In this blog series, I will be exploring some of these profound psychological reasons or mechanisms that unite us as humans. These mechanisms are often expressed in religious settings through mythic stories and legends, which may not be literally true but have an insightful significance.


Questions to Consider

  1. How would you define religion?
  2. Do you have a religious connection? Why or why not?

[1]  George A. Lindbeck,  Nature of Doctrine. Louisville, KY: Westminster/John Knox Press, 1984, 33.

[2] Émile Durkheim, The Elementary Forms of the Religious Life. London: George Allen & Unwin, 1915.

Dr. Denise R. Ames is a long-time educator and president of the nonprofit Center for Global Awareness. The Center for Global Awareness develops books and materials with a holistic, global focus for adult learners and educators. The CGA recently launched Gather, Global Awareness Through Engaged Reflection. In this unique program, adult learners form small study groups to launch conversations about pressing global issues. The simple acts of talking and listening allow us to see different perspectives, transcend deep political and cultural divides, and engage with others to create positive change. Please email or visit for more information.

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The Hard Road to “Normal”

Life is hard! This thought came to my mind again after watching an insightful documentary on PBS called Beyond the Wall. It is part of the America Reframed series, now in its sixth season. I am not going to critique the film; instead, I will give my impressions of the thoughts and feelings that were raised for me while viewing the documentary.

It was a way for me to see the lives of a group of men who had been incarcerated for various felonies. Once they were released, the story traced how they had fashioned a new life from the disorder and chaos of their former lives. According to the film, 65% of the inmates were substance abusers when they entered prison.

The film centered on a counselor and his interactions with several of the former inmates. The counselor had previously been an inmate convicted of violent crimes, and a drug user as well. However, with a great deal of difficulty, he had reformed and found he had skills in helping fellow users and felons to sort out their lives. He became credentialed as a counselor, and now he felt it was his calling to help inmates make the painful and difficult transition from their former lives to “normal” lives without drug use, crime, and violence.

I was struck by the fact that many of the former prisoners proudly identified with their past violent acts. One man had tattooed practically his whole body with marks of violent acts, past conquests, and times he had defied death. His status as a young man was wrapped up in violence, drug use, and having “fun.” During the interview, he clearly articulated that living the normal life of hard work and attachment to family was nearly impossible, since he didn’t have any status in that world. He realized he never would be able to attain status in a normal world—the kind of status and respect he had in his former criminal life. After a time of getting straight, guided by the counselor, he returned to his drug abuse and died of an overdose at the age of 32.Inmates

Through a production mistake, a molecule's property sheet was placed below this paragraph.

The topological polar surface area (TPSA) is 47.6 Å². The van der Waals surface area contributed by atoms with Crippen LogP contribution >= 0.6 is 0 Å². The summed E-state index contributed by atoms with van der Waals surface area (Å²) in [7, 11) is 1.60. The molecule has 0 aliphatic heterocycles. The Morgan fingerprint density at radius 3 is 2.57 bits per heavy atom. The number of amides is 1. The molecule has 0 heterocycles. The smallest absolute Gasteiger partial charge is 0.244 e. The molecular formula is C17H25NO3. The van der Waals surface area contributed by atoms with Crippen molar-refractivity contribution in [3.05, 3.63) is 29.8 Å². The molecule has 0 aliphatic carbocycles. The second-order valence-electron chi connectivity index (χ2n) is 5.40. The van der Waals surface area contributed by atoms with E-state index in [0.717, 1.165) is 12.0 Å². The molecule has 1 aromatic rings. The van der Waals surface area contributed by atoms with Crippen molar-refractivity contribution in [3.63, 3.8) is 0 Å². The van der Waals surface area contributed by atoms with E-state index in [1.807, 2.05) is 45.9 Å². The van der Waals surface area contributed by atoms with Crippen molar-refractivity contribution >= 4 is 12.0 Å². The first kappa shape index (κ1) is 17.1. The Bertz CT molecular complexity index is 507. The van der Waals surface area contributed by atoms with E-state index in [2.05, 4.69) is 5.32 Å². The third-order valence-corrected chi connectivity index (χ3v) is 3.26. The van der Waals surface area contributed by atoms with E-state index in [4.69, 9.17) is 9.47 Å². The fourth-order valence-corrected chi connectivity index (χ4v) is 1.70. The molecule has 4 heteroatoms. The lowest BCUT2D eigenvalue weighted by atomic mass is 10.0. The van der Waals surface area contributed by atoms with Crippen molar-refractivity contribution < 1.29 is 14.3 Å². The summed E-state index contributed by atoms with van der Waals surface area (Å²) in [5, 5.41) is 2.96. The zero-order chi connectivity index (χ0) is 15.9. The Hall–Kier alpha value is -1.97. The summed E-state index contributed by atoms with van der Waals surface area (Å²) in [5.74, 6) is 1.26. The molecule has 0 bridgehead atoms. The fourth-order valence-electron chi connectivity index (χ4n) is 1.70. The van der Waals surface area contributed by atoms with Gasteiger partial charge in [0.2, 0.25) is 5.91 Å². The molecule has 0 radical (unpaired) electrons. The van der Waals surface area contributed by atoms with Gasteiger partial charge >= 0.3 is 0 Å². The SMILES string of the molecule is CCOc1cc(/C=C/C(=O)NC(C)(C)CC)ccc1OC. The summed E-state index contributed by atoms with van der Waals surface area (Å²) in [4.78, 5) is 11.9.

Another former inmate was determined to live a normal life and care for his six children. He got a job at a restaurant, and for a while he worked hard and inched his way up the pay scale. He had dreams of becoming a chef and providing a living for his children. But after several weeks of work, it seemed he was having a difficult time living the normal life. He said the job and home life were boring, and the confidence in his voice that he was going to beat the pull of chaos and disorder was fading. At the end of the film, he was appearing in front of a judge for violence against his wife and children. The judge issued a restraining order, restricting his contact with his children and wife. He later returned to prison.

It struck me that as humans, we have often been tempted by the latest pleasures and stimulations, without regard for the consequences. But in our long history, if one succumbed to these temptations, one’s life would be short lived. Since women have traditionally cared for the children, and have needed help in doing so, out of necessity it has been incumbent upon men to help provide for their children. Although not all men complied, and some women found themselves in dire straits, it has worked well enough to see an exploding human population.

But our society has shifted. What struck me after watching the documentary is that while the state has taken over the responsibility of keeping children alive, the temptations enticing men away from family and community have skyrocketed. The number of drugs has escalated, to the point that users can be in a perpetual state of ecstasy, if they wish. They need to worry only about finding enough funds to keep them in their drug-induced stupor. Shorn of responsibility for their children and obligations to their community, what do these men actually have to live for?